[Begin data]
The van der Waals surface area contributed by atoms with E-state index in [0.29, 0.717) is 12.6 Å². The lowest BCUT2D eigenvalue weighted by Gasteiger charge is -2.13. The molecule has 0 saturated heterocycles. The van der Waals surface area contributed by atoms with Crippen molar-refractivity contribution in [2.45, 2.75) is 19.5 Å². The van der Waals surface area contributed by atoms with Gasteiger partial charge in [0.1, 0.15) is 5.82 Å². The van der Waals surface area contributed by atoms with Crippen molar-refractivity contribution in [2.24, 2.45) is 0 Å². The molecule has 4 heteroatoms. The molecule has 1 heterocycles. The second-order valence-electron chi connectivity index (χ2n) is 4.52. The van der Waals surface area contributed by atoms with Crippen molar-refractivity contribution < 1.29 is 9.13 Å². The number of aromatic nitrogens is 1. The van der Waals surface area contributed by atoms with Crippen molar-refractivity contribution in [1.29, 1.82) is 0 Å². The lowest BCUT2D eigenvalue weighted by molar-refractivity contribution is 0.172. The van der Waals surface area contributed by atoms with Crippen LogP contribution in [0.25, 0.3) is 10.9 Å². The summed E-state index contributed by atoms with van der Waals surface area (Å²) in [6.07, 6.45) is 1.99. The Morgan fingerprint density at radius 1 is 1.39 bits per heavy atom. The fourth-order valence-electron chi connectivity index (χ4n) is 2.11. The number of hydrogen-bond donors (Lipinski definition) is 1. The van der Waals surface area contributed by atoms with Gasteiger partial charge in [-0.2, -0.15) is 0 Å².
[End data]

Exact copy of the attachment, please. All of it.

The van der Waals surface area contributed by atoms with E-state index in [0.29, 0.717) is 12.6 Å². The lowest BCUT2D eigenvalue weighted by Gasteiger charge is -2.13. The molecule has 0 saturated heterocycles. The van der Waals surface area contributed by atoms with Crippen molar-refractivity contribution in [2.45, 2.75) is 19.5 Å². The van der Waals surface area contributed by atoms with Gasteiger partial charge in [0.1, 0.15) is 5.82 Å². The van der Waals surface area contributed by atoms with Crippen molar-refractivity contribution in [2.24, 2.45) is 0 Å². The molecule has 4 heteroatoms. The molecule has 1 heterocycles. The second-order valence-electron chi connectivity index (χ2n) is 4.52. The van der Waals surface area contributed by atoms with Crippen molar-refractivity contribution < 1.29 is 9.13 Å². The number of aromatic nitrogens is 1. The van der Waals surface area contributed by atoms with Crippen molar-refractivity contribution in [1.29, 1.82) is 0 Å². The lowest BCUT2D eigenvalue weighted by molar-refractivity contribution is 0.172. The van der Waals surface area contributed by atoms with Crippen LogP contribution in [0.25, 0.3) is 10.9 Å². The summed E-state index contributed by atoms with van der Waals surface area (Å²) in [6.07, 6.45) is 1.99. The Morgan fingerprint density at radius 1 is 1.39 bits per heavy atom. The fourth-order valence-electron chi connectivity index (χ4n) is 2.11. The number of hydrogen-bond donors (Lipinski definition) is 1. The van der Waals surface area contributed by atoms with Gasteiger partial charge in [-0.2, -0.15) is 0 Å².